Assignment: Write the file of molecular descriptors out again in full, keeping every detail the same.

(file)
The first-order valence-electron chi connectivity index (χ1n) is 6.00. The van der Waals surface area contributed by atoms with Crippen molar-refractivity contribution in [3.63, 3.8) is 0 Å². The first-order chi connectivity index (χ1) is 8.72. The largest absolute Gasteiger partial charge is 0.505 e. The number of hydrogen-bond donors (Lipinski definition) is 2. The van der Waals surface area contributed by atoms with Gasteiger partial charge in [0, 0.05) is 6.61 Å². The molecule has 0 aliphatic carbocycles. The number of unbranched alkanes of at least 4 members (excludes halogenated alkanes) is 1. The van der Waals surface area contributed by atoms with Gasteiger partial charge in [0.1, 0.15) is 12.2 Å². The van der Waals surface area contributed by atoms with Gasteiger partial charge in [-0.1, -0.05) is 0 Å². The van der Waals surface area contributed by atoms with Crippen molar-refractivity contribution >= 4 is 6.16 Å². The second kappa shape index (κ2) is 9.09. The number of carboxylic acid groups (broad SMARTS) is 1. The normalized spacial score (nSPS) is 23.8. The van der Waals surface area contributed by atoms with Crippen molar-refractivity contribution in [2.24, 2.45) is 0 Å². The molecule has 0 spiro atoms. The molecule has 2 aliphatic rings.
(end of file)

The first-order valence-electron chi connectivity index (χ1n) is 6.00. The van der Waals surface area contributed by atoms with Crippen molar-refractivity contribution in [3.63, 3.8) is 0 Å². The first-order chi connectivity index (χ1) is 8.72. The largest absolute Gasteiger partial charge is 0.505 e. The number of hydrogen-bond donors (Lipinski definition) is 2. The van der Waals surface area contributed by atoms with Gasteiger partial charge in [0, 0.05) is 6.61 Å². The molecule has 0 aliphatic carbocycles. The number of unbranched alkanes of at least 4 members (excludes halogenated alkanes) is 1. The van der Waals surface area contributed by atoms with Gasteiger partial charge in [0.1, 0.15) is 12.2 Å². The van der Waals surface area contributed by atoms with Gasteiger partial charge in [-0.1, -0.05) is 0 Å². The van der Waals surface area contributed by atoms with Crippen molar-refractivity contribution >= 4 is 6.16 Å². The second kappa shape index (κ2) is 9.09. The number of carboxylic acid groups (broad SMARTS) is 1. The normalized spacial score (nSPS) is 23.8. The van der Waals surface area contributed by atoms with Crippen molar-refractivity contribution in [2.24, 2.45) is 0 Å². The molecule has 0 spiro atoms. The molecule has 2 aliphatic rings.